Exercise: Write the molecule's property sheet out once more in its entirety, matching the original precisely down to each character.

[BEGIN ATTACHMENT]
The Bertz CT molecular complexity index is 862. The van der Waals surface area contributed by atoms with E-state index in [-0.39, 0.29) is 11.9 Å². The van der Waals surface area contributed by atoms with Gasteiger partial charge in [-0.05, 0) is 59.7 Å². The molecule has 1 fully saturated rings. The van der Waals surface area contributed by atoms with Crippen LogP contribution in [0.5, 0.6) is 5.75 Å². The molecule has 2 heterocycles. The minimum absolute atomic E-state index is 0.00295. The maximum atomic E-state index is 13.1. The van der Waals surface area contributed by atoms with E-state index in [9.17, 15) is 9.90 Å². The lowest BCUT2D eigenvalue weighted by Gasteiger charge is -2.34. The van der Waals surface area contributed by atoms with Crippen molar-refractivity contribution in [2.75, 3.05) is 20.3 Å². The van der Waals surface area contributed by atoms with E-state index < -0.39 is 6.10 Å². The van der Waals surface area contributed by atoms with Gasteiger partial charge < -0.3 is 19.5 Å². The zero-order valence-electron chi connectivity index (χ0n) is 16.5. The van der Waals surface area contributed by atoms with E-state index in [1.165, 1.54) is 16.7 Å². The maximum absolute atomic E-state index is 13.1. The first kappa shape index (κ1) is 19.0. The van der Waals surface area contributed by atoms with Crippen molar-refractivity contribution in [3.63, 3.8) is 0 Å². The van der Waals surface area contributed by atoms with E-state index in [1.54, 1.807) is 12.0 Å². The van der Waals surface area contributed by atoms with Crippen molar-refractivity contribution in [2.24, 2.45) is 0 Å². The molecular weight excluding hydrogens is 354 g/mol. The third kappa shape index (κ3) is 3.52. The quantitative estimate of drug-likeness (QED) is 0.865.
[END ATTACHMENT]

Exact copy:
The Bertz CT molecular complexity index is 862. The van der Waals surface area contributed by atoms with E-state index in [-0.39, 0.29) is 11.9 Å². The van der Waals surface area contributed by atoms with Gasteiger partial charge in [-0.05, 0) is 59.7 Å². The molecule has 1 fully saturated rings. The van der Waals surface area contributed by atoms with Crippen LogP contribution in [0.5, 0.6) is 5.75 Å². The molecule has 2 heterocycles. The minimum absolute atomic E-state index is 0.00295. The maximum atomic E-state index is 13.1. The van der Waals surface area contributed by atoms with E-state index in [9.17, 15) is 9.90 Å². The lowest BCUT2D eigenvalue weighted by Gasteiger charge is -2.34. The van der Waals surface area contributed by atoms with Crippen molar-refractivity contribution in [2.75, 3.05) is 20.3 Å². The van der Waals surface area contributed by atoms with E-state index < -0.39 is 6.10 Å². The van der Waals surface area contributed by atoms with Gasteiger partial charge < -0.3 is 19.5 Å². The zero-order valence-electron chi connectivity index (χ0n) is 16.5. The van der Waals surface area contributed by atoms with E-state index in [1.165, 1.54) is 16.7 Å². The maximum absolute atomic E-state index is 13.1. The first kappa shape index (κ1) is 19.0. The van der Waals surface area contributed by atoms with Crippen molar-refractivity contribution in [3.63, 3.8) is 0 Å². The van der Waals surface area contributed by atoms with E-state index in [1.54, 1.807) is 12.0 Å². The van der Waals surface area contributed by atoms with Crippen molar-refractivity contribution in [2.24, 2.45) is 0 Å². The molecular weight excluding hydrogens is 354 g/mol. The third kappa shape index (κ3) is 3.52. The quantitative estimate of drug-likeness (QED) is 0.865.